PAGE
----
Shadow Country, 2020.
Directed by Bohdan Sláma.
Starring Magdaléna Borová, Stanislav Majer, and Csongor Kassai.
Chronicles the events of a village on the Czech-Austrian border from the 1930s to 1950s, where genocide occurred due to fallout between German citizens and Czechs who collaborated with the Nazi regime during the war.
Intimate in style yet epic in scope, Bohdan Sláma’s (Ice Mother) new historical drama depicts World War II and its fallout from an oft-ignored perspective, offering up a rare film of its kind keen to revel in soupy, unsure morality.
Shadow Country takes place in Vitorazsko, an impoverished border region which, in 1920, became divided between Austria and Czechoslovakia, creating an enormous schism between the residents. The story picks up in 1938 in the village of Schwarzwald, which while still part of Czechoslovakia, sits in the shadow of the encroaching Nazi regime.
Some Czech citizens choose to capitulate to the Nazis and embrace German values due to the land subsidies offered, while others opt to retain their heritage, causing a fight for the village’s soul to emerge. This allows the spectre of the Nazi regime to loom large even if they’re actually barely featured in the film, with Sláma instead training his focus on how the war affected those desperately trying to survive – often by any means necessary.
To that end, Sláma’s film is a timely one, asking still-pressing questions about the sacrifices and spiritual compromises people are prepared to make for “prosperity” – or the mirage of it, at least. It’s a thematic which probably won’t ever not be relevant in a world where politicians lie free of reprisals, and where people will gladly end up on the wrong side of history to ensure their mere existence, even if it crosses familial allegiance.
Sláma effectively argues how a small, isolated community can effectively devour itself when a disruptive force lingers, causing villagers to rob and attack one another out of either desperation or frustration, in turning impacting the entire social dynamic of the settlement.
The film is divided into a series of vignettes spanning from 1938 to 1952, with the second-half covering the fraught post-war period, as those who have been wronged inflict a reckoning on those who sold their souls to the Nazis. A kangaroo court of-sorts is soon enough established by one of the village’s more overtly wronged citizens, tortured Czech Josef (Csongor Kassai), though as is the case with any scarcely organised mob, emotion – especially anger – triumphs over logic, with even innocents being summarily rounded up for “justice.”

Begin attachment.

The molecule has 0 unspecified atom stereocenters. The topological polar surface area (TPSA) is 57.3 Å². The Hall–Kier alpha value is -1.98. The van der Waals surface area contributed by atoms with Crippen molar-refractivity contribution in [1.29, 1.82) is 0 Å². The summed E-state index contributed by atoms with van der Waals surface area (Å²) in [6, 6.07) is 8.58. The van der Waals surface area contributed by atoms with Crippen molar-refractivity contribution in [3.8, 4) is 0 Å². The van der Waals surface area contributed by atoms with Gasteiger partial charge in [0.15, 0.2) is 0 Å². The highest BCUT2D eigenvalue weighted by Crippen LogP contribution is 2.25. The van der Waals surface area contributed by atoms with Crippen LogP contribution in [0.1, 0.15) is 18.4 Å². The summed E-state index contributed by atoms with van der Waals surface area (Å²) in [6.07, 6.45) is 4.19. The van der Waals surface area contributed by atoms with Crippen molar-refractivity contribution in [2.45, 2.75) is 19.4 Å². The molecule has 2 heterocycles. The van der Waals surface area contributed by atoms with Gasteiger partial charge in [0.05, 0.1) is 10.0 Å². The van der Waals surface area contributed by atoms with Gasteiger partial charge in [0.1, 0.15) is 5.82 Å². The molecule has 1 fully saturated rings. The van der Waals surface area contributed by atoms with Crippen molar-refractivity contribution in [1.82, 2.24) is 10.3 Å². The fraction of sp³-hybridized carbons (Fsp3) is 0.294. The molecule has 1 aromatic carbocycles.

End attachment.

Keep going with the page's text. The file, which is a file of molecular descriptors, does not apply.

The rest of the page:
This depiction of fundamentalist revenge, of an attempt to redress the balance gone too far, doesn’t make for much of a subtle message, but it is nevertheless compellingly told. Some may bristle up against a filmmaker daring to tell such a contextual and nuanced story of conflict in a political age where you’re either one side or the other, but if nothing else Shadow Country ensures to paint its characters as believable human beings rather than cartoonish talking points.
Much of the reason the approach works is the strength of the ensemble cast, especially Magdaléna Borová as Veberová, a Czech woman who marries a German man yet refuses to renounce her Czech heritage, and Csongor Kassai as Josef, the aforementioned Czech who is driven to pursue harsh justice after surviving a lengthy stint in a concentration camp and suffering personal loss. On each side of the central argument, there’s a crippling amount of anguish, and the performers make us feel every drop.
Aesthetically Sláma makes the absolute most of DP Diviš Marek’s stark monochrome cinematography, used to capture eye-wateringly gorgeous, patient long takes of the evocative, airy setting. Some eccentricity does emerge from Jakub Kudlác’s oddly playful musical score, though, which with its pulsing bass rhythms and lively string section often feels like it’d be better suited to an out-and-out thriller movie.
Despite touting a relatively beefy 135-minute runtime, it maintains well throughout largely because it avoids being an excessively miserable slog – beyond what the subject requires, at least. The temptation to be aggressively grim in the pursuit of “authenticity” must’ve been considerable, yet there’s little here in the way of truly graphic violence, despite some obviously harrowing sequences mostly depicted off-screen – namely a man being “tarred” with feces and two scenes depicting rape attempts. The formal restraint therefore paints a picture less of misery porn and more of existential horror.
If its politics may invite debate, it ultimately feels less like Sláma is critiquing over-correcting quests for revenge than noting that war teases out the basest instincts in even in the most dignified people. And in a society defined by mutual fear and distrust, how can we even try to move forward? In our beleaguered present, that’s certainly a relevant message to chew on.
Bohdan Sláma finds a unique through-line for his World War II drama – a searing yet restrained examination of how war taints the souls of everyone it touches.
Flickering Myth Rating – Film: ★ ★ ★ ★ / Movie: ★ ★ ★
Shaun Munro – Follow me on Twitter for more film rambling.